Create a new field with field calculator and this expression
This was the short answer. More details in what follows, as things are a bit more complicated.
How to calculate length? Use QGIS expressions
You can use QGIS expressions for that:
$length. If unsure, use the second one (see below for more information).
To get km from m, divide by 1000:
length($geometry) / 1000 or
$length / 1000.
Where to apply the epxression? Add an attribute field or a label
Create a new attribute field with field calculator. Once calculated, it will be static and not change any more (you must explicitely update it).
Option to version 1: create a virtual field. It updates dynamically when you change the line.
Set a label for visualization purpose. If you use an expression instead of a field as label source, it will update dynamically when you change the line. This case is shown in the screenshot below.
What is the difference between the two expressions? Planimetric vs. ellipsoidal measurement
length ($geometry): Calculations are always planimetric in the Spatial Reference System
(SRS) of this geometry, and the units of the returned length will
match the units for the SRS. This differs from the calculations
performed by the
$length function, which will perform ellipsoidal
calculations based on the project’s ellipsoid and distance unit
That means: if unsure about projection (see next point), use
$length as it measures great circle distances (based on the ellipsoid defined in the CRS).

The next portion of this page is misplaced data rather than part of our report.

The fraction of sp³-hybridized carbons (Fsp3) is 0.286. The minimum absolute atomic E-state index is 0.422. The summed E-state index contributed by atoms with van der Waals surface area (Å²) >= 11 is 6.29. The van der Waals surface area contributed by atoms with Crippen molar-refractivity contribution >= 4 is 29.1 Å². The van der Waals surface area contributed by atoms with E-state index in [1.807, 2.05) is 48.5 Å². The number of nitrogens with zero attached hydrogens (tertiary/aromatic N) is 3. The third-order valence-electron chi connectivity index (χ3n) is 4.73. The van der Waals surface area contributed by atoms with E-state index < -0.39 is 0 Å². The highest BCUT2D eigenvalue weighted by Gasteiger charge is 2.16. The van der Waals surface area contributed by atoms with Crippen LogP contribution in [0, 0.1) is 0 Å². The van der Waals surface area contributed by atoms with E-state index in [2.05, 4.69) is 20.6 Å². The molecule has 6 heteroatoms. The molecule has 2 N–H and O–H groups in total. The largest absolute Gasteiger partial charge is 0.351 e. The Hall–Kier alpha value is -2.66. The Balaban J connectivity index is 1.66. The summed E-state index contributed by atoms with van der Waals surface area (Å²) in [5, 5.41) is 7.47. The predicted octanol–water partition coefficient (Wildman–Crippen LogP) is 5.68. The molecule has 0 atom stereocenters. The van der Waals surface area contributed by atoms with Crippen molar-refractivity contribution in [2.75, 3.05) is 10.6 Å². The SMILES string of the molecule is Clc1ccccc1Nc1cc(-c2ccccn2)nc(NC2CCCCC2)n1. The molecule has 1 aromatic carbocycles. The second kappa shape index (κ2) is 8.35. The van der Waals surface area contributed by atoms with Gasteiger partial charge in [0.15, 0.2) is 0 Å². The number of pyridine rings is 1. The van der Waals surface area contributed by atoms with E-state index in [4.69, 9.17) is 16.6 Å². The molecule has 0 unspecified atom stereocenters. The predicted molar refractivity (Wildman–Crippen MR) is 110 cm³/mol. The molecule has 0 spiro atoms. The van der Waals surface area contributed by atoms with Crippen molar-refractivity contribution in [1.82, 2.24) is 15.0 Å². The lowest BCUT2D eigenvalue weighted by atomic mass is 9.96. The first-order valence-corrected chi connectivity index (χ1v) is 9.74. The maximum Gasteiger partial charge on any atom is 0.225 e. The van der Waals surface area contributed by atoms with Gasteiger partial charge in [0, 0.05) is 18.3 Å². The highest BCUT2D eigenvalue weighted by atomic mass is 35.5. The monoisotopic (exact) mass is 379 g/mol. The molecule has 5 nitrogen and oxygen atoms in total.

length($geometry) however measures on the distorted map projection (flat canvas).
Important remark: mind projection!
Be aware of projection or Coordinat Reference System (CRS, same as SRS): For your line-layer, select a CRS with units in meters (projected CRS) and one where measurements make sense (e.g. not
EPSG:3857, this extremely distorts lengths and areas). Which CRS to use depends on the location and extent of your study area. See here a reference list of CRS definitions or also have a look at https://epsg.io/.
See also this answer here.
EPSG:3857, you can make more or less "accurate" measurements with using
$length, based on the ellipsoid used for the CRS. So you should still consider to get a local CRS that is fit best to your study area -
WGS84 ellipsoid used for
EPSG:3857is not the best bet. But if accuracy does not play a major role, you could still use it as follows:
An already classical example of measuring errors is the reach of missiles from North Korea. Years ago, the Economist published a map with wrong measurements. As you can see in the linked post on the second map, the correct (geodesic/ great circle line) distance from North Korea to northern New Zealand is 10.000 km.
Now drawing a line with layer CRS
EPSG:3857 (an project CRS the same, but relevant for measuring is layer CRS) from North Korea to northern New Zealand. Aplly a label with the expression
$length/1000 to this line and you get the correct value, see screenshot. If I change the label expression to
length ($geometry)/1000, it returns the (wrong) value 10.927 km).